Emmanuel Nkurunziza, the Legal Officer from Rwanda Utilities Regulatory Authority – (RURA) mentioned that Rwanda Utility Regulatory Agency has mandate to develop regulations related to e-waste by the article 130.6 of the Law n°24/2016 of 18/06/2016 governing Information and Communication Technologies. In 2018 RURA put in place a Regulation n°002 of 26/4/2018 Governing E-waste Management in Rwanda. RURA provide 3 categories of licenses: ▪ Collection and transportation license; ▪ Dismantling and Refurbishment service license; ▪ Recycling service license. Each of the three license is valid for 5 years renewable. He added that currently licensees Issued to Collection and transportation companies and Dismantling and Refurbishment companies include:
3 x Collection and transportation companies; 1-WECAN RECYCLE LTD, 2-EMNS GLOBAL SERVICES LTD, 3-ENVIROSERVE RWANDA
5x Dismantling and Refurbishment companies; 1- GATOTO BUSINESS CORPORATION, 2-JEMS COMPANY Ltd, 3- ENVIROSERVE RWANDA Green Park, 4-Sunrise Overseas Ltd, 5-Bhavesh Overseas Limited.
Currently RURA initiated brainstorming sessions on EPR scheme for e-waste EPR; a number of consultations, workshops, studies have been carried out to introduce EPR Scheme for e-waste.
Olivier Mbera, Country General Manager of Enviroserve, spoke on the dangers of handling e-waste. E-waste contains heavy metals that are harmful to the public health and to the environment. Some of heavy metals containing electronic and electric equipment are: cadmium, lead, copper, mercury, chromium, some of those heavy metals are inhaled when dismantling e-waste improperly and may be the source of health issues such as respiratory diseases, negative impacts on brain development, cadmium impairs liver, kidneys, spleen and intestines, cancer.
On the legal framework part, Olivier listed all laws and regulations supporting the e-waste management in Rwanda:
• 2011: Draft E-waste management policy/ MINICT
• 2016: National Policy on Sanitation-Umbrella policy/ MININFRA
• 2018: National Regulations on E-waste Management /RURA
• 2018: Environmental Law (revised to include article 20 on e-waste management)
• 2018: Public Private Partnership between the Government of Rwanda and Enviroserve to operate and manage Rwanda’s e-waste recycling facility.
Olivier highlighted Enviroserve achievements so far:
• Collected and recycled more than 6500 tons since 2019 (including more than100 tons of cooling equipment)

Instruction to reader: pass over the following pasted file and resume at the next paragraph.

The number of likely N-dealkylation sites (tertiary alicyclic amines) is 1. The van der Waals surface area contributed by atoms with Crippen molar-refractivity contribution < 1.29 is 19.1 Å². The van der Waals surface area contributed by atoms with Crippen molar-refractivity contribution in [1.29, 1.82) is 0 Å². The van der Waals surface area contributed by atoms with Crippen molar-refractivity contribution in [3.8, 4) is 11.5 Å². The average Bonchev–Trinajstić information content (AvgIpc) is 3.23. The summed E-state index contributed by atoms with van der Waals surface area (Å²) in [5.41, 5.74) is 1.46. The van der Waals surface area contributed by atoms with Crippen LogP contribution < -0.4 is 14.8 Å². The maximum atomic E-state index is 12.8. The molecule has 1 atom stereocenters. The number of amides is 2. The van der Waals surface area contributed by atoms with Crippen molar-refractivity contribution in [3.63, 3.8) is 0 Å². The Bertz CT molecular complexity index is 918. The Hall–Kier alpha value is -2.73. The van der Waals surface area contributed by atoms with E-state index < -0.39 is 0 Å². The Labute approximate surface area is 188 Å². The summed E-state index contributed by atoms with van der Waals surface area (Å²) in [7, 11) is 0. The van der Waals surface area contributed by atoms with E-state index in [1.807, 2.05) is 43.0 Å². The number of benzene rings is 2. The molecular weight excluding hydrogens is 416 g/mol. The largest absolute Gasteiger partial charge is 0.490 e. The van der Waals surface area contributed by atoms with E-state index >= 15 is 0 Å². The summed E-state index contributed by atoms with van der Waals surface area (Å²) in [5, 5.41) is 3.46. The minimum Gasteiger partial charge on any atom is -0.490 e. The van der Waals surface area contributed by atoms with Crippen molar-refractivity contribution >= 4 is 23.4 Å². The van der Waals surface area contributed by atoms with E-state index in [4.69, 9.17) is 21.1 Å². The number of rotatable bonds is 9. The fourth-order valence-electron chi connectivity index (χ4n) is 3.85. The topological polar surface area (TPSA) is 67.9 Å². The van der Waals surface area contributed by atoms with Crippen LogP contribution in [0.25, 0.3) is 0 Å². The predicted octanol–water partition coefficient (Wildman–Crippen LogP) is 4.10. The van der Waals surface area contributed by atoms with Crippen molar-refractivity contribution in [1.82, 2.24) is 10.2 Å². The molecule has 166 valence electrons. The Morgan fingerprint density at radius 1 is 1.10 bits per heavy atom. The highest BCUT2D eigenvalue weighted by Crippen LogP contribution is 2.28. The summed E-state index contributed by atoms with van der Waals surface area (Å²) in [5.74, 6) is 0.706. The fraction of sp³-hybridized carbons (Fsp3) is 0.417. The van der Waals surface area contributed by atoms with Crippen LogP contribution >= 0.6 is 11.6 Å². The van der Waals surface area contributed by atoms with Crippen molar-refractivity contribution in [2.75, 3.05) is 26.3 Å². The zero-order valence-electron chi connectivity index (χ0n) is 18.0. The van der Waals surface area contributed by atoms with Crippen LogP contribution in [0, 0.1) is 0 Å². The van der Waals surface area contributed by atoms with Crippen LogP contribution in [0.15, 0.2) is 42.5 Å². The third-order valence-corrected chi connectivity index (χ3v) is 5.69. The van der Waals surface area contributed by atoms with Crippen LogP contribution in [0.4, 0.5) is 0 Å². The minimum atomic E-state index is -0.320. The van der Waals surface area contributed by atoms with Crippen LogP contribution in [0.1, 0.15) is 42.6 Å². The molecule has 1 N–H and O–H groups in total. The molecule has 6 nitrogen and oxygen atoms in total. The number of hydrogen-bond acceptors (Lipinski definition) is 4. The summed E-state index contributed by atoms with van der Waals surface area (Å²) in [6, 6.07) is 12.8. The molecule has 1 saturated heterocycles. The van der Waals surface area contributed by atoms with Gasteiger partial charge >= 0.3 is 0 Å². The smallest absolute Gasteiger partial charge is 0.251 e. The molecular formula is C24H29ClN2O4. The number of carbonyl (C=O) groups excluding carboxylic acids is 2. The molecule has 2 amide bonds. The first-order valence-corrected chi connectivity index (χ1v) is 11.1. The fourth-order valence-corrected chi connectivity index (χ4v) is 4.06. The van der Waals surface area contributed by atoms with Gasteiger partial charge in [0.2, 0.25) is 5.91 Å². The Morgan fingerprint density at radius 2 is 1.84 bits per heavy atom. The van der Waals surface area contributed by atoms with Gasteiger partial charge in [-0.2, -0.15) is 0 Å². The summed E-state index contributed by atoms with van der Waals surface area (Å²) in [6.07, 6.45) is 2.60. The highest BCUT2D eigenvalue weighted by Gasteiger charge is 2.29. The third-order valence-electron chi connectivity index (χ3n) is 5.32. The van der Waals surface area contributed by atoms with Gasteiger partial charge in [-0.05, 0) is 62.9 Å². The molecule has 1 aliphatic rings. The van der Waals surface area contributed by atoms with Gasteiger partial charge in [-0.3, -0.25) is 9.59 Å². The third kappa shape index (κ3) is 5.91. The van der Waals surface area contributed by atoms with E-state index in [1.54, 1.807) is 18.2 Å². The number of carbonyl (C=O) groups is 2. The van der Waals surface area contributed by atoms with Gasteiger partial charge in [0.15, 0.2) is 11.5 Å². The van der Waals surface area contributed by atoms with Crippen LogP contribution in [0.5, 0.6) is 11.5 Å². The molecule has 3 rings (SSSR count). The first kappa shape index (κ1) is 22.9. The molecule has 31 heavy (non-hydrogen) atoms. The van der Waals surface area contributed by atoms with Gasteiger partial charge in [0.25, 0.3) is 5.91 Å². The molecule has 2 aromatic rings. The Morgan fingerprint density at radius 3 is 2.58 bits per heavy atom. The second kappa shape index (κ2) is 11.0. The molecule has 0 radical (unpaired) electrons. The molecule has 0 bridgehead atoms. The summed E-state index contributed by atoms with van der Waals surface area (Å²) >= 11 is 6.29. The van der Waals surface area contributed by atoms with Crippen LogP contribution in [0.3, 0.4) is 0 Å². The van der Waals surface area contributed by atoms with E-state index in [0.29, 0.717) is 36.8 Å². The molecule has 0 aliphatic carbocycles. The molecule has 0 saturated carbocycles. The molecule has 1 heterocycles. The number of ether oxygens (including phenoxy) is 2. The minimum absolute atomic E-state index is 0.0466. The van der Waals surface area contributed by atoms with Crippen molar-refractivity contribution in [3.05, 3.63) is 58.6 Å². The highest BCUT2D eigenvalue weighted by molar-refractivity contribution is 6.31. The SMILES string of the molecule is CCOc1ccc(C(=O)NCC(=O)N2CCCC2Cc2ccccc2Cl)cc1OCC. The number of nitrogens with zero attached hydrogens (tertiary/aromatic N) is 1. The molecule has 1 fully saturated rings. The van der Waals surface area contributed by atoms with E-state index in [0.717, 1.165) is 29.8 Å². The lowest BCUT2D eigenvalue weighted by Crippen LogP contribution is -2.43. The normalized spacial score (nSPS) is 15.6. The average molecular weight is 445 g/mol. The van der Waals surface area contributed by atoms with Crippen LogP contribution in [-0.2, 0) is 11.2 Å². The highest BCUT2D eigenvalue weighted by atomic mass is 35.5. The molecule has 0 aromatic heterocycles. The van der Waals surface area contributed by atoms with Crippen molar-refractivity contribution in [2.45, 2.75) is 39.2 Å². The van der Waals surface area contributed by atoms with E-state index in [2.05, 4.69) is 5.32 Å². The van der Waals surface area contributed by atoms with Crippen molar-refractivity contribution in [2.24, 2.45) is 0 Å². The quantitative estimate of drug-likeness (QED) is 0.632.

• More than 7500 computers refurbished (In collaboration with REB more than 2500 refurbished computers has been distributed to schools)
• More than 673 Green Jobs created
• More than 4500 tonnes of Carbon dioxide equivalent
He also mentioned opportunities and Next steps
• Continue with awareness raising for the proper disposal of cooling equipment
• EPR for e-waste including cooling equipment (R-COOL to serve as an example)
• Establishment of refrigerant gas reclaim and recovery division at Enviroserve Rwanda
• Enforcement of the e-waste regulation and regular monitoring to ensure cooling equipment are disposed properly.
KUMAR Kulbushan from PWC presented findings on Energy audit for 14 buildings in the City of Kigali focusing on Air conditioners installed in those buildings. PWC was hired under the Rwanda Super Energy Services Company (ESCO) project of GGGI funded by the GGGI – Korea Trust Fund with an aim to setup a Super ESCO facility in Rwanda to promote energy efficiency.
Pamela Birungi from GGGI and SEBERA Steve from Enviroserve Rwanda, presented a joint Action Plan for E-waste awareness campaign for the next 6 months. The awareness campaign will be conducted in partnership with R-Cool and Enviroserve. Beginning in Mid Feb up to June 2023, to introduce e-waste management and promote R-Cool mechanism. The key stakeholders in this campaign are private sector, public, waste collectors, recycling companies, regulators, education institutions. Their efforts are needed to support this campaign and get them to be involved.
All participants were requested to bring their e-waste at the venue of the workshop. In total 14,2 kg of e-waste were collected, that was a good start as the project target is to collect 600 tons of e-waste for the next awareness campaign starting from January to June 2023. Several recommendations and a way forward was discussed and agreed upon by the project delivery team, this includes:
• The e-waste initiatives should be improved not only in CoK, but also in secondary cities and satellite cities.
• One of the strategies on e-waste collection is to collect them in different prices. However, this a challenge as the economics of recycling makes it difficult to provide such incentives. Awareness and communication campaign about this needs to be followed by the collection companies.
• In addition to the awareness enhancement, the assessment process would be needed to better understand the people’s conception.
• To consider having collection sites inside of the buildings to increase the collection rate from the industry.
• It is needed to share the updates and results of the discourse in e-waste with the local technicians